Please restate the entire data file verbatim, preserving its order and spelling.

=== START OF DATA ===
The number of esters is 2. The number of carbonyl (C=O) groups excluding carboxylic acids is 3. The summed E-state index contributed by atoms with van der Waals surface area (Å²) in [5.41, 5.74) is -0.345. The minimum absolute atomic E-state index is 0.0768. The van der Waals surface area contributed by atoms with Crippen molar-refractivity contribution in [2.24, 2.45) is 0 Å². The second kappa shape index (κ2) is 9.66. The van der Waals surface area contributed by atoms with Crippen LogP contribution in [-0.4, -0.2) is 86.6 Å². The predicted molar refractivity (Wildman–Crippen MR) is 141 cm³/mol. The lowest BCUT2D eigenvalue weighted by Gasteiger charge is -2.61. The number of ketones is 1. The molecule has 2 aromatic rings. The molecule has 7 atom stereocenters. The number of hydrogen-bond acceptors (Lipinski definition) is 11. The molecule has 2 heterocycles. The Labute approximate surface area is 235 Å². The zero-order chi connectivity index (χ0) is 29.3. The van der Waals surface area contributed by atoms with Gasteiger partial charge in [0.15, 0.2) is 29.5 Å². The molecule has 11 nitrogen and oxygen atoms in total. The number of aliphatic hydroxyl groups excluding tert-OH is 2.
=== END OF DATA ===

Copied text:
The number of esters is 2. The number of carbonyl (C=O) groups excluding carboxylic acids is 3. The summed E-state index contributed by atoms with van der Waals surface area (Å²) in [5.41, 5.74) is -0.345. The minimum absolute atomic E-state index is 0.0768. The van der Waals surface area contributed by atoms with Crippen molar-refractivity contribution in [2.24, 2.45) is 0 Å². The second kappa shape index (κ2) is 9.66. The van der Waals surface area contributed by atoms with Crippen LogP contribution in [-0.4, -0.2) is 86.6 Å². The predicted molar refractivity (Wildman–Crippen MR) is 141 cm³/mol. The lowest BCUT2D eigenvalue weighted by Gasteiger charge is -2.61. The number of ketones is 1. The molecule has 2 aromatic rings. The molecule has 7 atom stereocenters. The number of hydrogen-bond acceptors (Lipinski definition) is 11. The molecule has 2 heterocycles. The Labute approximate surface area is 235 Å². The zero-order chi connectivity index (χ0) is 29.3. The van der Waals surface area contributed by atoms with Gasteiger partial charge in [0.15, 0.2) is 29.5 Å². The molecule has 11 nitrogen and oxygen atoms in total. The number of aliphatic hydroxyl groups excluding tert-OH is 2.